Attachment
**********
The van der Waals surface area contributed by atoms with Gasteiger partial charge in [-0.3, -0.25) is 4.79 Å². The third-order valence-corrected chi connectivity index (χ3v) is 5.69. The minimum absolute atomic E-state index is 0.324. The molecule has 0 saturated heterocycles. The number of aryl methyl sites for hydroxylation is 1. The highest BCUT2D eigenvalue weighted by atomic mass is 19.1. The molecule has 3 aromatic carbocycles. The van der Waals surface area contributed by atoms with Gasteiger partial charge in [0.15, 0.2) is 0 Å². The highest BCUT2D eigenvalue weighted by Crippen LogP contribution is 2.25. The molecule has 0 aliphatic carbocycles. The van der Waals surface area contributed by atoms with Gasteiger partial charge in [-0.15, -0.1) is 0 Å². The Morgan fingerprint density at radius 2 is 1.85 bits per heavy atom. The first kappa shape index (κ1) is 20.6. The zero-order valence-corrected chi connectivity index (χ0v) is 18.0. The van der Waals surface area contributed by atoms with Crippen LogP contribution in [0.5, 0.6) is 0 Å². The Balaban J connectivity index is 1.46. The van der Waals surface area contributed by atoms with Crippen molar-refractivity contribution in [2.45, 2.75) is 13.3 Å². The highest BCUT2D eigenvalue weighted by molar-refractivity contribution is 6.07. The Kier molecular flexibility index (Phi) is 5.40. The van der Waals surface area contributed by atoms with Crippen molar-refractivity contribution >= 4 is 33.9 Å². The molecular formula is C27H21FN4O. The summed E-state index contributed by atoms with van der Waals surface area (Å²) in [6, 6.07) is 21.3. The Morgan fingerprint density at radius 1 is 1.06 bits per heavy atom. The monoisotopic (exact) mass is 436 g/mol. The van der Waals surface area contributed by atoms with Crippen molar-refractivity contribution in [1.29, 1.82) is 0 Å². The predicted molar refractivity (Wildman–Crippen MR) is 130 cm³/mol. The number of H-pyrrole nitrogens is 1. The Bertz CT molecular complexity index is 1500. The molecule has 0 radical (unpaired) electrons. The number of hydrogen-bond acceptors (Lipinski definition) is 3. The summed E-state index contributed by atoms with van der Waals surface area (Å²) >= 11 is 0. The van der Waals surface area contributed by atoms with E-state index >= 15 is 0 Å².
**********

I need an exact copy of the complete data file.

The van der Waals surface area contributed by atoms with Gasteiger partial charge in [-0.3, -0.25) is 4.79 Å². The third-order valence-corrected chi connectivity index (χ3v) is 5.69. The minimum absolute atomic E-state index is 0.324. The molecule has 0 saturated heterocycles. The number of aryl methyl sites for hydroxylation is 1. The highest BCUT2D eigenvalue weighted by atomic mass is 19.1. The molecule has 3 aromatic carbocycles. The van der Waals surface area contributed by atoms with Gasteiger partial charge in [0.15, 0.2) is 0 Å². The highest BCUT2D eigenvalue weighted by Crippen LogP contribution is 2.25. The molecule has 0 aliphatic carbocycles. The van der Waals surface area contributed by atoms with Gasteiger partial charge in [-0.15, -0.1) is 0 Å². The Morgan fingerprint density at radius 2 is 1.85 bits per heavy atom. The first kappa shape index (κ1) is 20.6. The zero-order valence-corrected chi connectivity index (χ0v) is 18.0. The van der Waals surface area contributed by atoms with Crippen LogP contribution in [0.5, 0.6) is 0 Å². The Balaban J connectivity index is 1.46. The van der Waals surface area contributed by atoms with Crippen molar-refractivity contribution in [2.45, 2.75) is 13.3 Å². The highest BCUT2D eigenvalue weighted by molar-refractivity contribution is 6.07. The Kier molecular flexibility index (Phi) is 5.40. The van der Waals surface area contributed by atoms with Crippen molar-refractivity contribution >= 4 is 33.9 Å². The molecular formula is C27H21FN4O. The summed E-state index contributed by atoms with van der Waals surface area (Å²) in [6, 6.07) is 21.3. The Morgan fingerprint density at radius 1 is 1.06 bits per heavy atom. The monoisotopic (exact) mass is 436 g/mol. The van der Waals surface area contributed by atoms with Crippen molar-refractivity contribution in [1.29, 1.82) is 0 Å². The predicted molar refractivity (Wildman–Crippen MR) is 130 cm³/mol. The number of H-pyrrole nitrogens is 1. The Bertz CT molecular complexity index is 1500. The molecule has 0 radical (unpaired) electrons. The number of hydrogen-bond acceptors (Lipinski definition) is 3. The summed E-state index contributed by atoms with van der Waals surface area (Å²) >= 11 is 0. The van der Waals surface area contributed by atoms with E-state index >= 15 is 0 Å².